Godsmack @ O2 Institute, 1st March 2019

Having postponed their originally scheduled tour in November due to tragic circumstances, US metallers Godsmack are well aware that they’ve been absent from these shores for quite some time and are eager to make a big impression on their British fans.

Tribal drumming and sludgy bass mark the beginning of the title track from their most recent album ‘When Legends Rise’, and frontman Sully Erna’s enthusiasm and powerful vocals make it clear that Godsmack mean business tonight. The fast and heavy ‘1000hp’ and chugging riffs of ‘Cryin’ Like A Bitch’ or ‘Say My Name’ echo 90’s Metallica, especially given Sully’s James Hetfield-esque singing style, but with the band making a conscious decision to represent all of their seven albums to date throughout the set, we get to see all sides of Godsmack tonight. “We haven’t been here as often as we’ve wanted, so we’re gonna play a little bit of everything”, explains Sully.

Godsmack share their name with a track from Alice In Chains’ 1992 album ‘Dirt’, and the excellent grunge-metal sound of ‘Straight Out Of Line’ draws more parallels between the bands and sees drummer Shannon Larkin expertly navigating more complex rhythms before Erna ends the track using a talkbox guitar effect. Tony Rombola’s blunt guitars on 2000’s ‘Awake’ show remnants of the band’s nu-metal contemporaries from the time, capped off with an impressive solo. Meanwhile, there’s an anthemic quality to new track ‘Unforgettable’ which immediately lends itself to a crowd singalong, something Sully also tries to encourage on the slower ‘Something Different’ and early favourite ‘Keep Away’.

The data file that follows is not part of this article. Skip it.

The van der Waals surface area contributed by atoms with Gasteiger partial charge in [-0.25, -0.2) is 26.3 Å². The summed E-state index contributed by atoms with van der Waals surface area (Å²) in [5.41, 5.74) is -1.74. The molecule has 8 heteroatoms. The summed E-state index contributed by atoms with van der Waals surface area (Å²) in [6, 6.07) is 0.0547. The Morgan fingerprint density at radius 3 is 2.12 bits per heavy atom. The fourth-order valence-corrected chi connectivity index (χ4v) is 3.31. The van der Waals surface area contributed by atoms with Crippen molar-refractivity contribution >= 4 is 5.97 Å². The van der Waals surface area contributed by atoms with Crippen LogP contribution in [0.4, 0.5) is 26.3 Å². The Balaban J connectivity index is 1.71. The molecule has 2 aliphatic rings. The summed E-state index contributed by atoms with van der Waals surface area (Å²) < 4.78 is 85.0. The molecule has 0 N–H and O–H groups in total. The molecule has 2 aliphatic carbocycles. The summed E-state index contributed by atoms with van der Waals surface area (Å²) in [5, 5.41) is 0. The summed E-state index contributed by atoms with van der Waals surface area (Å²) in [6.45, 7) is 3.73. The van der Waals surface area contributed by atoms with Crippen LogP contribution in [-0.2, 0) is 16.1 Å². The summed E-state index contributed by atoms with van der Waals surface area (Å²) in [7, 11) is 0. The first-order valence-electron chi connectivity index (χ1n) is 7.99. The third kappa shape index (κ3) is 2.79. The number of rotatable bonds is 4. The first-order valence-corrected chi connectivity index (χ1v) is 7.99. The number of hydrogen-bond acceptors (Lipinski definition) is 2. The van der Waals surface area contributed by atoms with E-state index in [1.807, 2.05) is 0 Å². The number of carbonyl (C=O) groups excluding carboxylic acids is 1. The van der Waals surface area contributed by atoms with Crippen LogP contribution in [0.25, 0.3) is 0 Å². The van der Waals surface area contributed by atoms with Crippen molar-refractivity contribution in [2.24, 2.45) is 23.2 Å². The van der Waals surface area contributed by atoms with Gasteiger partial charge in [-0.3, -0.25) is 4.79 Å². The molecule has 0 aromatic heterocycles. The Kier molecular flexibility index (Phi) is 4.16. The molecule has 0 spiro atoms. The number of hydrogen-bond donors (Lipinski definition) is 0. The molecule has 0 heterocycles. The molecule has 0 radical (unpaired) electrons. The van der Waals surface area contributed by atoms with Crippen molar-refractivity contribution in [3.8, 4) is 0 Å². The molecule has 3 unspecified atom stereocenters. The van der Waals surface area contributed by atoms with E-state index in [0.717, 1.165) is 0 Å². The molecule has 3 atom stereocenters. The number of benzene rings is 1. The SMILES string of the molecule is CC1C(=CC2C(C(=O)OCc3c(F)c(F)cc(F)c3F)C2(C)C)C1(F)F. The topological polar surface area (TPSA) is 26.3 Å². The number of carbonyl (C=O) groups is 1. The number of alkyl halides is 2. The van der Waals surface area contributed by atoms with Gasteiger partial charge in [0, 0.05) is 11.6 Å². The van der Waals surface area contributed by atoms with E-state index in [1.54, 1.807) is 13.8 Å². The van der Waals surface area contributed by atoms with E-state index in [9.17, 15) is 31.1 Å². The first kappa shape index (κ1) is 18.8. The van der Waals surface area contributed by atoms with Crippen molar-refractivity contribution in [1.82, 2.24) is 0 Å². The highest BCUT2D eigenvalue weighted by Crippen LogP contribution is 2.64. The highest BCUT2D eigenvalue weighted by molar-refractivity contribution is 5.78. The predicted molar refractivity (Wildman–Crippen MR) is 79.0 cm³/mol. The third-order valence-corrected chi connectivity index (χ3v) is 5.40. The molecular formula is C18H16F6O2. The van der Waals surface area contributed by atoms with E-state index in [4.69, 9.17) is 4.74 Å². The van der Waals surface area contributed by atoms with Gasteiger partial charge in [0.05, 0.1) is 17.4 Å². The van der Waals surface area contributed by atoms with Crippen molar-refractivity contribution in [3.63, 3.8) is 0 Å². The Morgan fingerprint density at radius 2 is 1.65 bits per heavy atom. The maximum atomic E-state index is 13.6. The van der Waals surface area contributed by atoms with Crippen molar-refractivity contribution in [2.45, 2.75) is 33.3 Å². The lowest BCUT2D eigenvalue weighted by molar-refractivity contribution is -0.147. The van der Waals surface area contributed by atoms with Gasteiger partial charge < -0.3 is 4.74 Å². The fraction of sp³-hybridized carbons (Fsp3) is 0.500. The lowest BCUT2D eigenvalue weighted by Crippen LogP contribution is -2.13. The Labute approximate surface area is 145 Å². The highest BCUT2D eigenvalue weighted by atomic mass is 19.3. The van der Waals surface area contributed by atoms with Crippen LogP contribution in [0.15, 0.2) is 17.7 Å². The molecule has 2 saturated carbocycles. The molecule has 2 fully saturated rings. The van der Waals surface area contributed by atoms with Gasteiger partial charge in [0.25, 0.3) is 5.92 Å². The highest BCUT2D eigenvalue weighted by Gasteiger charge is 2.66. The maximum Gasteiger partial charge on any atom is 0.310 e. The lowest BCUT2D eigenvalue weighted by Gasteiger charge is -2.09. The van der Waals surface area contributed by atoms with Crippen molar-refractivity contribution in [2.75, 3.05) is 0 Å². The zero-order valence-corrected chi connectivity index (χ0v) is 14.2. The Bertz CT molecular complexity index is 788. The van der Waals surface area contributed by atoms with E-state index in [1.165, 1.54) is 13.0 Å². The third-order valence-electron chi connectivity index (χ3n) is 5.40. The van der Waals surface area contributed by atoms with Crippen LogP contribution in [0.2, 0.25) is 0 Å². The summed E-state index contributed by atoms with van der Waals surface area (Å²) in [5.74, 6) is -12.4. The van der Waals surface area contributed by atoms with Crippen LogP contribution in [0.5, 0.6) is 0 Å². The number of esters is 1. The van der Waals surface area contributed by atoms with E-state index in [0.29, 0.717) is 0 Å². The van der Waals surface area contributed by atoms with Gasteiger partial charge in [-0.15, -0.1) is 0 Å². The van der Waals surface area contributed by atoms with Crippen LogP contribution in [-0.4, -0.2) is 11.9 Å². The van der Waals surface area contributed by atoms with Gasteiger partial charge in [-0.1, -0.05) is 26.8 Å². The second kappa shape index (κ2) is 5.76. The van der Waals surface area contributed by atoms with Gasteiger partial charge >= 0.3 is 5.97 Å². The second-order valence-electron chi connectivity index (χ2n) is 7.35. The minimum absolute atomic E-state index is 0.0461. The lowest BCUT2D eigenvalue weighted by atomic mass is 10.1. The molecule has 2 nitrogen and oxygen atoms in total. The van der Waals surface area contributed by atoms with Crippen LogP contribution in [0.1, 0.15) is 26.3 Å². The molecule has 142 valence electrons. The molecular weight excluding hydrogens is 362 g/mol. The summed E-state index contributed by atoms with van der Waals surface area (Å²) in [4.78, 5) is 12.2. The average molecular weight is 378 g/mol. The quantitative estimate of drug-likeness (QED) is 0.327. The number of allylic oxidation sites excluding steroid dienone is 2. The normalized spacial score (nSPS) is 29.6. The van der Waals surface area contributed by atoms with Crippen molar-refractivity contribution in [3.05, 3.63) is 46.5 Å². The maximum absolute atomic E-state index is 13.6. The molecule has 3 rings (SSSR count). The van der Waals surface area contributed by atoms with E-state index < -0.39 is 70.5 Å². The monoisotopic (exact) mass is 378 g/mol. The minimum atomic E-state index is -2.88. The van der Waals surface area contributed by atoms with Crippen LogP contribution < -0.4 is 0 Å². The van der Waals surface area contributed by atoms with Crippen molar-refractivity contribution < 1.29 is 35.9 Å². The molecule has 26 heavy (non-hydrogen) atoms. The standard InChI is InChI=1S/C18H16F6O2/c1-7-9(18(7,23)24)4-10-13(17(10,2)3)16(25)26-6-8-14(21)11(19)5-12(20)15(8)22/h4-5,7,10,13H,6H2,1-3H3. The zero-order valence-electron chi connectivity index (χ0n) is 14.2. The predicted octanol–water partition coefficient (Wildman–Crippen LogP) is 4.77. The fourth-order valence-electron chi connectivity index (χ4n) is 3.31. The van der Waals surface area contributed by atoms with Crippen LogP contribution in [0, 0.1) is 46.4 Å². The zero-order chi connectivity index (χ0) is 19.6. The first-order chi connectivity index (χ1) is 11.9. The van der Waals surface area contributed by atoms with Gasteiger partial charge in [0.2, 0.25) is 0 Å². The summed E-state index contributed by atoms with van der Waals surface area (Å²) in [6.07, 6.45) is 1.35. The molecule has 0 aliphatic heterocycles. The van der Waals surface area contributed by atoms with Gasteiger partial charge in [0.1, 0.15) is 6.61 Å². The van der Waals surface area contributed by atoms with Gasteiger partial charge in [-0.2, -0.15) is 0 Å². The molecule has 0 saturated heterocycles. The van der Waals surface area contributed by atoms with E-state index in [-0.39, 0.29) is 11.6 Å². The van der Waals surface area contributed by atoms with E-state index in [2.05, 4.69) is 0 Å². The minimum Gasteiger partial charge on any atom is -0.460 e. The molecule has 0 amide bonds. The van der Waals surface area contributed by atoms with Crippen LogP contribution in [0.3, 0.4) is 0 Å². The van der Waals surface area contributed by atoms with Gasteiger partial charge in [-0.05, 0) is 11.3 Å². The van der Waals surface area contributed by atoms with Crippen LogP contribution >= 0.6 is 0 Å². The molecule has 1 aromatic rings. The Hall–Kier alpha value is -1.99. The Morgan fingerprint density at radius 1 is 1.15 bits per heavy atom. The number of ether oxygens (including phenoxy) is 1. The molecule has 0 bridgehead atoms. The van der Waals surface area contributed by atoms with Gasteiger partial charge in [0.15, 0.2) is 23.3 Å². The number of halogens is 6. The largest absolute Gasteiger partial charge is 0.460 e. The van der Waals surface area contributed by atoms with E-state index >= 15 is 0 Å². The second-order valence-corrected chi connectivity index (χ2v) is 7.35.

Robbie Merrill’s deep rolling bassline on ‘Voodoo’ again shows traces of Alice In Chains and early Stone Temple Pilots, and an extended ‘Whatever’ shows that the band are still full of energy even if some members of the crowd aren’t, as Sully jokingly calls out a girl on the balcony mid-yawn. “We’re gonna do one more just for fun”, he tells the audience, and a cover of The Beatles’ ‘Come Together’ ends the main set on a light-hearted note with Tony jamming a lengthy guitar solo at the song’s conclusion.

When the band return for their encore, Sully takes a moment to talk about mental health ahead of the piano ballad ‘Under Your Scars’ before closing the evening with ‘Bulletproof’ and a defiant ‘I Stand Alone’. With a parting shot of “we’ll be back!”, tonight’s crowd will certainly be hoping for a return visit sooner rather than later.

Support comes from New Zealand’s Like A Storm, who manage to combine an original blend of djent riffs, a Linkin Park-esque alt-rock sheen, and the use of didjeridoo – an immediate visual anomaly on stage held up on skeleton-themed stands. Tracks like ‘The Bitterness’ are heavy but accessible, and frontman Chris Brooks’ raw vocals range from the melodic to the bloodcurdling with ease, helped by his brothers Matt and Kent on guitar and bass respectively.

It’s the unexpected moments such as the slide guitar on ‘Wish You Hell’ or when Chris climbs into the crowd for closer ‘Love The Way You Hate Me’ which make their set interesting, and they receive a welcome reception from the crowd. Afterwards, they climb down to shake the hands of the front row before packing away their gear, and they’ll have certainly gained some new fans tonight.

Reviewer: Ian Paget

Photographer: Adriana Vasile

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